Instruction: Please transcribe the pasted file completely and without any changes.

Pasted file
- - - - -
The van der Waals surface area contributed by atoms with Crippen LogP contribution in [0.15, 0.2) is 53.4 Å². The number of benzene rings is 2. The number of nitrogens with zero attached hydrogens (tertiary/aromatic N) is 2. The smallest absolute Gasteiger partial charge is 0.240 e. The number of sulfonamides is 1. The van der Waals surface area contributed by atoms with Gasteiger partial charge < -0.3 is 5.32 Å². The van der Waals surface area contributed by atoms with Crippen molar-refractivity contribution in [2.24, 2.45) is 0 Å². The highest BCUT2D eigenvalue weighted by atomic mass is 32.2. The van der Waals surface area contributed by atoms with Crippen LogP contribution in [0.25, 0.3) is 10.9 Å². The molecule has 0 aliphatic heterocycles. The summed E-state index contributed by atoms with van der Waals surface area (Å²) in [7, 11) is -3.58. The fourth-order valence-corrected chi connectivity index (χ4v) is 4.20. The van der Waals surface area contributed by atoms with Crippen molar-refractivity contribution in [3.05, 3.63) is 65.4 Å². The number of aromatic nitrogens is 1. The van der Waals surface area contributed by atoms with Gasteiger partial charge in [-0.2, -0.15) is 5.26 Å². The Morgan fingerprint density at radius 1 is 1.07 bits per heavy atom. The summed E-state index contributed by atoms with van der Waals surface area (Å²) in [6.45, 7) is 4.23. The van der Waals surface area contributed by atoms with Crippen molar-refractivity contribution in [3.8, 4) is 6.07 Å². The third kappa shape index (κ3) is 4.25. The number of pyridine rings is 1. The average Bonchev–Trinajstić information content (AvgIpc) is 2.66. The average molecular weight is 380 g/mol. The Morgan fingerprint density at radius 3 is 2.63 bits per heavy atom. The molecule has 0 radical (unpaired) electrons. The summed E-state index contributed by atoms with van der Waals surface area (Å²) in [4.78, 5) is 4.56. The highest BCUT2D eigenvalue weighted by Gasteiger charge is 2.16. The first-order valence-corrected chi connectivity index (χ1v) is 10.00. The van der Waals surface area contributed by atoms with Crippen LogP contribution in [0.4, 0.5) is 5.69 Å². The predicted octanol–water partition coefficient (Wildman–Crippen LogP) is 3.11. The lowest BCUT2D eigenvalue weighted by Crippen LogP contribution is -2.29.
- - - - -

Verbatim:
The van der Waals surface area contributed by atoms with Crippen LogP contribution in [0.15, 0.2) is 53.4 Å². The number of benzene rings is 2. The number of nitrogens with zero attached hydrogens (tertiary/aromatic N) is 2. The smallest absolute Gasteiger partial charge is 0.240 e. The number of sulfonamides is 1. The van der Waals surface area contributed by atoms with Gasteiger partial charge < -0.3 is 5.32 Å². The van der Waals surface area contributed by atoms with Crippen molar-refractivity contribution in [2.24, 2.45) is 0 Å². The highest BCUT2D eigenvalue weighted by atomic mass is 32.2. The van der Waals surface area contributed by atoms with Crippen LogP contribution in [0.25, 0.3) is 10.9 Å². The molecule has 0 aliphatic heterocycles. The summed E-state index contributed by atoms with van der Waals surface area (Å²) in [7, 11) is -3.58. The fourth-order valence-corrected chi connectivity index (χ4v) is 4.20. The van der Waals surface area contributed by atoms with Crippen molar-refractivity contribution in [3.05, 3.63) is 65.4 Å². The number of aromatic nitrogens is 1. The van der Waals surface area contributed by atoms with Gasteiger partial charge in [-0.2, -0.15) is 5.26 Å². The Morgan fingerprint density at radius 1 is 1.07 bits per heavy atom. The summed E-state index contributed by atoms with van der Waals surface area (Å²) in [6.45, 7) is 4.23. The van der Waals surface area contributed by atoms with Crippen molar-refractivity contribution in [3.8, 4) is 6.07 Å². The third kappa shape index (κ3) is 4.25. The number of pyridine rings is 1. The average Bonchev–Trinajstić information content (AvgIpc) is 2.66. The average molecular weight is 380 g/mol. The Morgan fingerprint density at radius 3 is 2.63 bits per heavy atom. The molecule has 0 radical (unpaired) electrons. The summed E-state index contributed by atoms with van der Waals surface area (Å²) in [4.78, 5) is 4.56. The highest BCUT2D eigenvalue weighted by Gasteiger charge is 2.16. The first-order valence-corrected chi connectivity index (χ1v) is 10.00. The van der Waals surface area contributed by atoms with Crippen LogP contribution in [0.4, 0.5) is 5.69 Å². The predicted octanol–water partition coefficient (Wildman–Crippen LogP) is 3.11. The lowest BCUT2D eigenvalue weighted by Crippen LogP contribution is -2.29.